DVD Review by Kam Williams
Headline: This Critic’s #1 Film of 2007 Released on DVD
The Whitman brothers haven’t spoken to each other since their dad died a year ago. This isn’t surprising, given the sibling rivalry which survived well past childhood. The tension emanates from a deep-seated dysfunction which has the eldest, control freak Francis (Owen Wilson), always dominating Peter (Adrien Brody) and Jack (Jason Schwartzman).
So, of course, it would be Francis who’s orchestrated every detail of their joint sojourn across India in search of spiritual enlightenment, a trek simultaneously designed to function as a bonding opportunity. Each planned port of call has been printed out by Francis’ able assistant, Brendan (Wallace Wolodarsky), on laminated sheets which set out exactly what benefits to expect, thus taking a consumer’s materialistic approach to the contemplated metaphysical experiences.
These brothers’ goal is to settle their differences while traveling across the subcontinent’s desert aboard the Darjeeling Limited, a train outfitted with little in the way of modern amenities. Besides spending quality time with each other, the Whitmans also want to track down their Born Again mother who has changed her name to Sister Patricia (Anjelica Huston) and lives in a convent in the foothills of the Himalayas. They need to know why she refused to attend their father’s funeral.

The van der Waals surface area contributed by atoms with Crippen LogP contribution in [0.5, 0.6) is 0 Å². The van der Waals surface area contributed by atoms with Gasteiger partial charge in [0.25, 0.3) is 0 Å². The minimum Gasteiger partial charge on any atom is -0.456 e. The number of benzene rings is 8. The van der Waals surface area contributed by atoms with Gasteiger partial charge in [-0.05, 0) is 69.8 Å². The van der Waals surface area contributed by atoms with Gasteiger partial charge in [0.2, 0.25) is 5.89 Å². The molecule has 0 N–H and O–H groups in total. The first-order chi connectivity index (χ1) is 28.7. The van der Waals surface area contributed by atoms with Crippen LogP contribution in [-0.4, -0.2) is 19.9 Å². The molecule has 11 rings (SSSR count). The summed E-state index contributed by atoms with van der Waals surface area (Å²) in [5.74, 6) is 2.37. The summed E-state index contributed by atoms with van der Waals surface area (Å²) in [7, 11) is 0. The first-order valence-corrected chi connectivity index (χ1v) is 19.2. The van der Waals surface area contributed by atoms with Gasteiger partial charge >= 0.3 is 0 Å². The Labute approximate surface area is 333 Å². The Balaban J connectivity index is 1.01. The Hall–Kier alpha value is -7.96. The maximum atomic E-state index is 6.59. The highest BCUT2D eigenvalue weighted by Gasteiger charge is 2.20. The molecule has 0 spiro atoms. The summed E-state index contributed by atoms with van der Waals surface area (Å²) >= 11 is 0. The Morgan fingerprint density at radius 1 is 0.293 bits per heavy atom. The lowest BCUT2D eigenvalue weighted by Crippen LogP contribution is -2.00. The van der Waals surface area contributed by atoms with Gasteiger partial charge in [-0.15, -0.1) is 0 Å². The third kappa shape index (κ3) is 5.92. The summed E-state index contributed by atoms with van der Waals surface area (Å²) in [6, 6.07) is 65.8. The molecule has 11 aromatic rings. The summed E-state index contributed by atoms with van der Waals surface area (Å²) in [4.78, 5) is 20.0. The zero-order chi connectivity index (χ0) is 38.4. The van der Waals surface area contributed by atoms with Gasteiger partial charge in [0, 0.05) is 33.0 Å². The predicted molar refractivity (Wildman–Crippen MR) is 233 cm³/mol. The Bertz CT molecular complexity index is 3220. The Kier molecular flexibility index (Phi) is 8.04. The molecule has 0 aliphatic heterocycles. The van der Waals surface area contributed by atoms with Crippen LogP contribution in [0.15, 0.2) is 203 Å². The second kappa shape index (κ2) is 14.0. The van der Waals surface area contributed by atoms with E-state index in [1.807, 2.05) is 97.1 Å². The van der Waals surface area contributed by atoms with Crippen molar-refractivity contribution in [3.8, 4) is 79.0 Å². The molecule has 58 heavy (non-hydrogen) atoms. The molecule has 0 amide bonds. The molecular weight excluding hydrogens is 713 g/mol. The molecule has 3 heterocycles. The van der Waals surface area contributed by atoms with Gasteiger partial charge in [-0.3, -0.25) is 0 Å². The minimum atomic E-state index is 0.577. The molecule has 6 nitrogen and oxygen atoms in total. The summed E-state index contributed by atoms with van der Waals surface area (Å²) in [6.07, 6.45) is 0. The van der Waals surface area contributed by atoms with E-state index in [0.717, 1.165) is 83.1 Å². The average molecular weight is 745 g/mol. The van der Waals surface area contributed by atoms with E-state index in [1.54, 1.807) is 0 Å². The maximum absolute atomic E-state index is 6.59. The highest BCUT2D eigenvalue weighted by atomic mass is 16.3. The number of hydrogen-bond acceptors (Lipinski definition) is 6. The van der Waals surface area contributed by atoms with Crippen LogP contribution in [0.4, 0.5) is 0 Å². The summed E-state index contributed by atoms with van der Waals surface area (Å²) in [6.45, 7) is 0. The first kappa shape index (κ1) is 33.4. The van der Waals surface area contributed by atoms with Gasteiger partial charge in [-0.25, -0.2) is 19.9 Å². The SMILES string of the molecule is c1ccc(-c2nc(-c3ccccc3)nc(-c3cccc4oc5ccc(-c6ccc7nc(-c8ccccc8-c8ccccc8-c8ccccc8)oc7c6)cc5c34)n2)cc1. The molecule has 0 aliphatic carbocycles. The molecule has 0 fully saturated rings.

But getting there is all the fun in The Darjeeling Limited, the latest quirky character-driven dramedy coming courtesy of Wes Anderson. The film is the droll director’s best since Rushmore, and earned the #1 spot on this critic’s Top Ten List of 2007.
It helps immeasurably that Anderson depends on the services of the cinematic equivalent of a theater company, as he enjoys collaborating with a pool of regulars he’s worked with before. This is that rare cerebral comedy which offers sophisticates a refreshing alternative to the brainless bodily-function fare which has come to typify the comedy genre.
Excellent (4 stars)
Rated R for profanity.
Running time: 91 minutes
Studio: 20th Century Fox Home Entertainment
DVD Extras: Deleted scene, a short prequel entitled “Hotel Chevalier” and “The Making of” featurette.